My daughter’s husband had, in the meantime, been informed of his other friend’s situation, and came to meet up with us at the nearest gas station. We all knew that the one with the two bad tires had to be rescued and brought home to our house, so they switched vehicles, since it would be easier for the older dog to climb into her vehicle than into her husband’s truck.
So off we went, she and I back home, and her husband out to rescue a man, a dog, and his groceries, and to see that his vehicle was off the road enough to be safe for leaving it there overnight.
When they finally arrived back here, the dog was hungry, having missed dinner, the man was also hungry and still exhausted from trying to replace the first flat tire, and worried about the whole situation. My daughter had already prepared dinner for the dog, and two big sandwiches for the men. She also got the couch ready for our now overnight guest. So all was well enough with that emergency, but unfortunately, the medics did not get to our other friend in time. He didn’t make it.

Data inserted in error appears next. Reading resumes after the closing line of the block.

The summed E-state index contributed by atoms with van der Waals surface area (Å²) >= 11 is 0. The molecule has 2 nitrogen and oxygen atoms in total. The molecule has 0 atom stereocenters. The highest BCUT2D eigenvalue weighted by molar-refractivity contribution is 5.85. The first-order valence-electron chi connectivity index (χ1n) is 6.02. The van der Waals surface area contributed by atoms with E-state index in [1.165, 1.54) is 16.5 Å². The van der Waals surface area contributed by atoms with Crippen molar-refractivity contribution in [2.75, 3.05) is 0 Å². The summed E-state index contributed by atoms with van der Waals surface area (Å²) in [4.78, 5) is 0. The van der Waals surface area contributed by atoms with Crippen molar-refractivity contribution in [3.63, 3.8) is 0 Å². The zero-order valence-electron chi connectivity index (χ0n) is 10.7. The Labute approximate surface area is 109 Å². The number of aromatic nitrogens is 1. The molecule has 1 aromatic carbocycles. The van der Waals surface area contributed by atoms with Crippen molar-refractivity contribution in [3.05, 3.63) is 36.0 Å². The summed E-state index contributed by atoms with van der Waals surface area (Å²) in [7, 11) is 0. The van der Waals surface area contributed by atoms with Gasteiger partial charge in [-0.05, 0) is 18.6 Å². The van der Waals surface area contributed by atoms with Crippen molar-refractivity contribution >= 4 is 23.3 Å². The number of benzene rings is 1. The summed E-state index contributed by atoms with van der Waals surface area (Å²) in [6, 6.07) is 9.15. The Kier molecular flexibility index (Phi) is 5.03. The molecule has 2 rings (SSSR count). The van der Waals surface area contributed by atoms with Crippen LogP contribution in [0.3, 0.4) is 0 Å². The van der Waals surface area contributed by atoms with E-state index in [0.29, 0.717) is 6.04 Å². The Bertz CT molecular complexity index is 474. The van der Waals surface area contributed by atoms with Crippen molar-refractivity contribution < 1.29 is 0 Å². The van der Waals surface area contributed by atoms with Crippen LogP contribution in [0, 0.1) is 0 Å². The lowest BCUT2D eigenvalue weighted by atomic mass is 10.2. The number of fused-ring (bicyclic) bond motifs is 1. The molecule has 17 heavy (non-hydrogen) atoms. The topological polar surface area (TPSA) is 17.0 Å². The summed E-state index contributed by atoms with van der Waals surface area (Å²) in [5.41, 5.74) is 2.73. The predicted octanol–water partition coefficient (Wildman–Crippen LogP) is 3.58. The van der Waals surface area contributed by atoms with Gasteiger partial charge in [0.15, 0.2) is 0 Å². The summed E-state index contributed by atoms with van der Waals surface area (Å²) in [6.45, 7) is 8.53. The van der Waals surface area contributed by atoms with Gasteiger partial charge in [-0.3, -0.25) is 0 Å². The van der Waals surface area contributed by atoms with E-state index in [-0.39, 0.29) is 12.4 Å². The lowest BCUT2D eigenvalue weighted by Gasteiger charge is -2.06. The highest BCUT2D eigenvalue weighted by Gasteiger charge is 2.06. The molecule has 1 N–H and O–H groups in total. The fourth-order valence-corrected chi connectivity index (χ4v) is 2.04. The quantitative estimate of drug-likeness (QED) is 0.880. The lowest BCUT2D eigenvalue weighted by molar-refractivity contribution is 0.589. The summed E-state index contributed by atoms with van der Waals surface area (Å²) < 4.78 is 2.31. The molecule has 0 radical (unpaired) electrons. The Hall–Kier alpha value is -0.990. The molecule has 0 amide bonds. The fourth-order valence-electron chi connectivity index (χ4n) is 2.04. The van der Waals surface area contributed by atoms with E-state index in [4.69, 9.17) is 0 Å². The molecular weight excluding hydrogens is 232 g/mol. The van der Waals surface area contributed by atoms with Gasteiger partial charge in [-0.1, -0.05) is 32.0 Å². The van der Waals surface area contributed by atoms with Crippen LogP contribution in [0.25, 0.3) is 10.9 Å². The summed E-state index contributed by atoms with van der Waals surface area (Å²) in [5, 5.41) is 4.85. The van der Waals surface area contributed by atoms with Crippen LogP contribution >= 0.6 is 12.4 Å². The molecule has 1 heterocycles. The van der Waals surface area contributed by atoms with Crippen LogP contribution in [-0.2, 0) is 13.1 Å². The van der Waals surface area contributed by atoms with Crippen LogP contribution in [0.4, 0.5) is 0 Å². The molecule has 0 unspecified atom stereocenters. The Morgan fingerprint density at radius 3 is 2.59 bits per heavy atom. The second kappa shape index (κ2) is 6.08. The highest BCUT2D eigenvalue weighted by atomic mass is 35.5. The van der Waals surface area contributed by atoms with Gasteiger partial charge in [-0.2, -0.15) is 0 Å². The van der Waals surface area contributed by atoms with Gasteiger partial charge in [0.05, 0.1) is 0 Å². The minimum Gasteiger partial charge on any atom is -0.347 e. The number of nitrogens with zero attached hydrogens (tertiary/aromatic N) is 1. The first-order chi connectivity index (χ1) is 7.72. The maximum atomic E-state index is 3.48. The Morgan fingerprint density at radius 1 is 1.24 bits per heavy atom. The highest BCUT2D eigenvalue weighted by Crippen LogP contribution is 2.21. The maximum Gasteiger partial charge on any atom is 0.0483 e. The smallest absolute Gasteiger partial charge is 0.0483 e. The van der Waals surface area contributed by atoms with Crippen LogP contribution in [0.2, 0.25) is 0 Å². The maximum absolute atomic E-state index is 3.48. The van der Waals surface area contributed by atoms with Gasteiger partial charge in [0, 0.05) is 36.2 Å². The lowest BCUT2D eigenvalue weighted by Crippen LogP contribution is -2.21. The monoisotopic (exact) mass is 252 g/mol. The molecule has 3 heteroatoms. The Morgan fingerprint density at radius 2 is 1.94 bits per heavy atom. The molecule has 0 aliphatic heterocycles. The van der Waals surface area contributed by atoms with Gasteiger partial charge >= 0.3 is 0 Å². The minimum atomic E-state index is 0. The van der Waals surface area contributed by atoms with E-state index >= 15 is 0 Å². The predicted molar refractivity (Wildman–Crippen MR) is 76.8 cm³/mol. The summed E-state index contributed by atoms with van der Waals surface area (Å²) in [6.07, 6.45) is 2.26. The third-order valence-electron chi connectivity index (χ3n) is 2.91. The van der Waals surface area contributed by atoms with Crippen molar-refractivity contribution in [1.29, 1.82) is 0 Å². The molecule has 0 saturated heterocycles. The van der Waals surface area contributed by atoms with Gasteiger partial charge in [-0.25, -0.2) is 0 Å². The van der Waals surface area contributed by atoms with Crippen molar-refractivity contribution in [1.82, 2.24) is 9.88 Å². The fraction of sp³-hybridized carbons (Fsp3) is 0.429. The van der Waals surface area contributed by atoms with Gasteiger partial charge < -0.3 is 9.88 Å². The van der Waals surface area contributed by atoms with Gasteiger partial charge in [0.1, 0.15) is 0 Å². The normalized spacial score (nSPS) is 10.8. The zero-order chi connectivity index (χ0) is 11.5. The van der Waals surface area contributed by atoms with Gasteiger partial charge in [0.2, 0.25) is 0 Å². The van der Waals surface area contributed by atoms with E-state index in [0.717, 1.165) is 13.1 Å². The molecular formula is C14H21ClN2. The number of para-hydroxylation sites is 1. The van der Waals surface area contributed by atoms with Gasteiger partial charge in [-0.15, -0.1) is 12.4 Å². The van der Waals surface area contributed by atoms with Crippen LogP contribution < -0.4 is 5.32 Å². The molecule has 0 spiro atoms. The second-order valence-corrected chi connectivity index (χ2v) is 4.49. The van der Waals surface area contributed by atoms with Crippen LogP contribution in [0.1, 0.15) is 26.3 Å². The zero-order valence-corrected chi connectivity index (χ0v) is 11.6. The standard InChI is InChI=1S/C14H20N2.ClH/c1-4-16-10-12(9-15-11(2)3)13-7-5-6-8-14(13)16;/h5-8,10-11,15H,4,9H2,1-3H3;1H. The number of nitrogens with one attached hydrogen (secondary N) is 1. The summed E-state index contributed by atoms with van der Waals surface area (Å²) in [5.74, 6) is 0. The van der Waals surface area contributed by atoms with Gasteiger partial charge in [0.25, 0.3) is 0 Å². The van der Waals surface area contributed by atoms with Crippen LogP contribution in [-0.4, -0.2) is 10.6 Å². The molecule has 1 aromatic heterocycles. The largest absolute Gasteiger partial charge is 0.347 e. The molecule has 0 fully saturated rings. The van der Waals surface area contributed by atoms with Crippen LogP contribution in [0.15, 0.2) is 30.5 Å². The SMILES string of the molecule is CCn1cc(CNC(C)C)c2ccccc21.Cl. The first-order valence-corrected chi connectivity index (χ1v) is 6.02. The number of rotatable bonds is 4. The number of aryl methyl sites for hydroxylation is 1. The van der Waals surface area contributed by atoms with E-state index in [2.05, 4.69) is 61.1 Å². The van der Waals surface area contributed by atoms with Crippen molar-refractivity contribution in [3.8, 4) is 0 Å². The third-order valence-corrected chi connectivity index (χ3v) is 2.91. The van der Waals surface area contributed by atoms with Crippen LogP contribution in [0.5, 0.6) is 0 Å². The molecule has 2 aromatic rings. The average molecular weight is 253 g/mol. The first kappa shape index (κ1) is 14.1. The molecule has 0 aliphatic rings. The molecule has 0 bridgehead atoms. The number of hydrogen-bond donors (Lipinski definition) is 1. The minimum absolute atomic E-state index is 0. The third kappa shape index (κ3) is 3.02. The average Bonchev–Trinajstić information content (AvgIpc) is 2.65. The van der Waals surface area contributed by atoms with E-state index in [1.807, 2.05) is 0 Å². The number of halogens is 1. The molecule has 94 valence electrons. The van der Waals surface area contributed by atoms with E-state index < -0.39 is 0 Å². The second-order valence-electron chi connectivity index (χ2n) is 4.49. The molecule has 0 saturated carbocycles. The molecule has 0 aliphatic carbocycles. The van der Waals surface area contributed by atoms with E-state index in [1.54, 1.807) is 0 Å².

Well, no one had a good night’s sleep, and none of us knew the name or phone number of his son, so we could not notify him. But what we learned from this misadventure was that if there is any chance the door will be locked (the person in need of help is unable to unlock the door), and the person might not be able to respond to phone calls or banging on the door, be sure to tell 911 of that situation so they can send out a sheriff’s deputy at the same time in case they need to break in. That is the only way they will do that. And the time you save may end up saving a life.
* * * * *
Maramis Choufani is the Managing Editor of the Las Vegas Tribune. She writes a weekly column in this newspaper. To contact Maramis, email her at